Xmas parties: how to avoid a legal hangover (free webinar)


Xmas parties: how to avoid a legal hangover (free webinar)

The silly season can be just that – silly! But when staff behave badly, parties can turn into a legal nightmare for employers. Join a free webinar next week and ensure your festive season is trouble-free.

Christmas parties are a fun way for your business to celebrate the end of another year. They’re great for rewarding staff and for allowing them to unwind.

But the silly season can be just that – silly! And when staff behave badly, parties can prove a minefield for costly sexual harassment lawsuits. Particularly when alcohol is part of the mix. 
Today, speaking out against sexual harassment has become a social epidemic and a powerful force. New sexual harassment allegations are hitting the headlines almost daily. This makes it imperative for you to implement policies that increase staff awareness and limit your exposure before the festivities begin.  

What you can do to limit your risk – 12 simple steps

  • Ensure policies are in place, and make them a standing item in induction training and in staff meetings in the weeks leading up to the event.
  • Set the ground rules early by communicating the appropriate standard behaviours – what will and won’t be tolerated – via staff meetings, staff newsletters, intranet or email. Remind staff that the function is an extension of the workplace and their conduct should reflect that.
  • Consider specific staff training in the months leading up to Christmas; focus on what constitutes sexual harassment and discrimination.
  • Consider separate training for managers so they’re aware of their obligations and responsibilities; and are better equipped to deal with any problems, should they arise.
  • Ensure it is understood that sexual harassment is not restricted to females. It can affect men as well. Your policies should be applied equally. 
  • Emphasise the responsible consumption of alcohol. Remind staff that alcohol can lessen or remove one’s inhibitions.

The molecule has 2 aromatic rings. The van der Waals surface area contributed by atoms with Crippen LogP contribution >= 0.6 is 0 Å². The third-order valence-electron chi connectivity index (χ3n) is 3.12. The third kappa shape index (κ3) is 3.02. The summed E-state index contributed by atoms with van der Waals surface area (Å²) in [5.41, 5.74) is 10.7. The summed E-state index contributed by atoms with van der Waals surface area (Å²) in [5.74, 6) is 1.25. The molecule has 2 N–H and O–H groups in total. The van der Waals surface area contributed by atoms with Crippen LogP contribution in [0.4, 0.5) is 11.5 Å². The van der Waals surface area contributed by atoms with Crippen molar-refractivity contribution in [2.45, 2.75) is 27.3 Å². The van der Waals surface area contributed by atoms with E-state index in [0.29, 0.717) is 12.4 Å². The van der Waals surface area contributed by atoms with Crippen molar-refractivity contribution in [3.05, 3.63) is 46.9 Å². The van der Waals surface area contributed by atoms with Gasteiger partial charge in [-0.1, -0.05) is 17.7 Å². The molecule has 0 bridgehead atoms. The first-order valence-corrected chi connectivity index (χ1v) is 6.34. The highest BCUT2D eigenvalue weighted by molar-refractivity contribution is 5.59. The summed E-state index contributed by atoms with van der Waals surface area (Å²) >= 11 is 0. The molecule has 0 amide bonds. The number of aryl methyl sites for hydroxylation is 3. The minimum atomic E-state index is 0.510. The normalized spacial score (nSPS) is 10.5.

• Consider the timing of your Christmas party. If you’re worried about drunken nights out, consider a lunchtime event and make it a family affair by inviting partners and kids. Be very clear about start and end times for the party.
  • Ensure there’s adequate food. Without food in our stomach, alcohol is absorbed more rapidly and we achieve higher peak blood alcohol levels. 
  • Consider having a manager or senior member of staff drink only non-alcoholic drinks so they can remain sober to keep an eye on things. 
  • Act immediately if unacceptable behaviour occurs, and follow that up in office hours to ensure that there are no ongoing concerns.
  • Ensure employees get home safely. Consider supplying cab vouchers or ensure there’s adequate public transport from the venue.

Maximise your care and minimise your risk

If you make boundaries and expectations clear, and communicate them well, you have set the required standard. You have the right to expect certain standards of behaviour from your employees, and you also have the right to impose disciplinary sanctions when those standards of behaviour are transgressed. 


Performance management extends beyond the 9-5 of business. With the party season approaching, Melbourne Cup, end of year celebrations and Christmas parties all causing a potential headache for employers, it's imperative to be a step ahead and plan for the worst. 

Register now for Australian Business Lawyers and Advisers’ free webinar on 'Parties, policies and problems: How to avoid the HR hangover'.

It will be held on Tuesday 30 October from 12pm to 1pm. 

Lawyers Nigel Ward, Joe Murphy and Luis Izzo will share their expertise on being prepared and managing your legal obligations.

This one-hour webcast will provide case examples of what can go wrong and how the damage can be minimised to both the brand and the people.

The webinar will cover:
  • the essential policies to have in place
  • steps to take to prevent incidents occurring
  • what you can and cannot enforce with offsite events, and
  • what to do when things don't go to plan.
Next week: Part 2 – Practical Tips for avoiding risk before, during and after the Christmas party. 
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